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A new anthracothere (Artiodactyla) from the early Oligocene, Fayum, Egypt, and the mystery of African ‘Rhagatherium’ solved

Published online by Cambridge University Press:  15 June 2016

Afifi H. Sileem
Vertebrate Paleontology Section, Cairo Geological Museum, Cairo, Egypt 〈〉
Hesham M. Sallam
Mansoura University Vertebrate Paleontology Center, Department of Geology, Mansoura University, Mansoura, 35516, Egypt 〈〉
Abdel Galil A. Hewaidy
Department of Geology, Faculty of Science, Al-Azhar University, Egypt 〈〉
Ellen R. Miller
Department of Anthropology, Wake Forest University, Winston-Salem, North Carolina 27106, USA 〈〉
Gregg F. Gunnell
Division of Fossil Primates, Duke Lemur Center, Durham, North Carolina 27705, USA 〈〉


Recent work on new anthracothere (Mammalia, Artiodactyla) specimens from the Jebel Qatrani Formation, early Oligocene, Fayum, Egypt, has revealed the presence of a new genus. Nabotherium new genus is described on the basis of a partial skull, several mandibular and maxillary specimens, and isolated teeth. The new genus exhibits a distinctive combination of features not seen in other Paleogene anthracotheres. The most noticeable characteristics of the new genus include the presence of large and well-developed upper and lower canines, caniniform third incisors, the presence of only a short diastema between the canine and first premolar, and broad, bunodont cheek teeth. This is in contrast to other contemporary anthracotheres, including other forms from the Fayum, which show a spatulate third incisor, a reduced canine, a much longer canine-premolar diastema, and more narrow, bunoselenodont cheek teeth. The presence of a relatively short rostrum with closely packed incisors, low-crowned and simple premolars, and low-crowned, bunodont molars indicates that members of the new genus would have been more efficient at crushing foods than slicing vegetation, and suggests a more varied herbivorous and frugivorous diet than was favored by other, more bunoselenodont Fayum anthracotheres.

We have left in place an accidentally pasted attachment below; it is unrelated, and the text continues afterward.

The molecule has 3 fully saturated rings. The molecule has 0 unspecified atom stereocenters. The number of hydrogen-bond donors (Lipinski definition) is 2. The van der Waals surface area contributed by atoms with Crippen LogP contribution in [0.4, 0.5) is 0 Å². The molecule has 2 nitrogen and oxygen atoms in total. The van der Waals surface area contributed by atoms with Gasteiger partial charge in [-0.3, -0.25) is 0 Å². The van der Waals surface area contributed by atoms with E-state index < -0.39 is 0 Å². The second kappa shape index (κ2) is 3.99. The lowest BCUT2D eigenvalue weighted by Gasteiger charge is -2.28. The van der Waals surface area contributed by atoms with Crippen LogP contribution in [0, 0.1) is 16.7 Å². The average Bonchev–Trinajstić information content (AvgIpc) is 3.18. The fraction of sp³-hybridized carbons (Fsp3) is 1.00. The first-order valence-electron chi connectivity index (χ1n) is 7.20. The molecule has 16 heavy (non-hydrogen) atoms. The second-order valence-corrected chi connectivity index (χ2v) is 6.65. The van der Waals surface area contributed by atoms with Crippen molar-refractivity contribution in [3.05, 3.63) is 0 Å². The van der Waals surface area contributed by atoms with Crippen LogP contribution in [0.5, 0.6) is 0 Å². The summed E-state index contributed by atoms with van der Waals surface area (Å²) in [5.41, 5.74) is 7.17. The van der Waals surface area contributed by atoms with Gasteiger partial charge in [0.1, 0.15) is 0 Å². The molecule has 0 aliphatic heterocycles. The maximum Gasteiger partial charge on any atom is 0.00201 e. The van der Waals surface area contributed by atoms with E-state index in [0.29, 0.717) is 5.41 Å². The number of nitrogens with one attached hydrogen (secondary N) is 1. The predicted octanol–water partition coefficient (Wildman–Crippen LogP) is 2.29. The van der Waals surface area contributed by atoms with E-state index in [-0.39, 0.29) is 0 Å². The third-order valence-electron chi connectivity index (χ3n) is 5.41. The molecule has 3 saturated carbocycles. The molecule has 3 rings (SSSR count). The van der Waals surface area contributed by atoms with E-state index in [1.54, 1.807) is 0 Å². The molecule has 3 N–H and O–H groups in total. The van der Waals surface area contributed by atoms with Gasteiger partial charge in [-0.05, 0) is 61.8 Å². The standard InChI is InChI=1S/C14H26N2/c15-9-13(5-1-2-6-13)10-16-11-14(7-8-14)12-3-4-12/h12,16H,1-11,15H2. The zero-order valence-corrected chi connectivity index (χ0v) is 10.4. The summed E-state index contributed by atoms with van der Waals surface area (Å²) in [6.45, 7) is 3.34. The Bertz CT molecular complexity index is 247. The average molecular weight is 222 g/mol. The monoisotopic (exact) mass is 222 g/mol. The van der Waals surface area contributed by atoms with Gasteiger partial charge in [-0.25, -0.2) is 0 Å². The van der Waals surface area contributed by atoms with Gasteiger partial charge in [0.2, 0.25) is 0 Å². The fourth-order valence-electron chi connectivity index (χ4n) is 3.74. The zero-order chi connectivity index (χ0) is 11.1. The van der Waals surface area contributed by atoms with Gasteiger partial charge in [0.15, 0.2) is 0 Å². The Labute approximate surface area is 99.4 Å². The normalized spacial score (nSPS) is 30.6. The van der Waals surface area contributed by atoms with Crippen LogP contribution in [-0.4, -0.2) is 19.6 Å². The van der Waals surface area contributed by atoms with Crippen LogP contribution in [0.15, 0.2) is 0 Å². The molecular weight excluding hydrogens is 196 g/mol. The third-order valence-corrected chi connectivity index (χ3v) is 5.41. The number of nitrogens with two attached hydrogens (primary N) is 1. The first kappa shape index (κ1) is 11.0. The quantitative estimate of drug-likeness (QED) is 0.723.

Copyright © 2016, The Paleontological Society 

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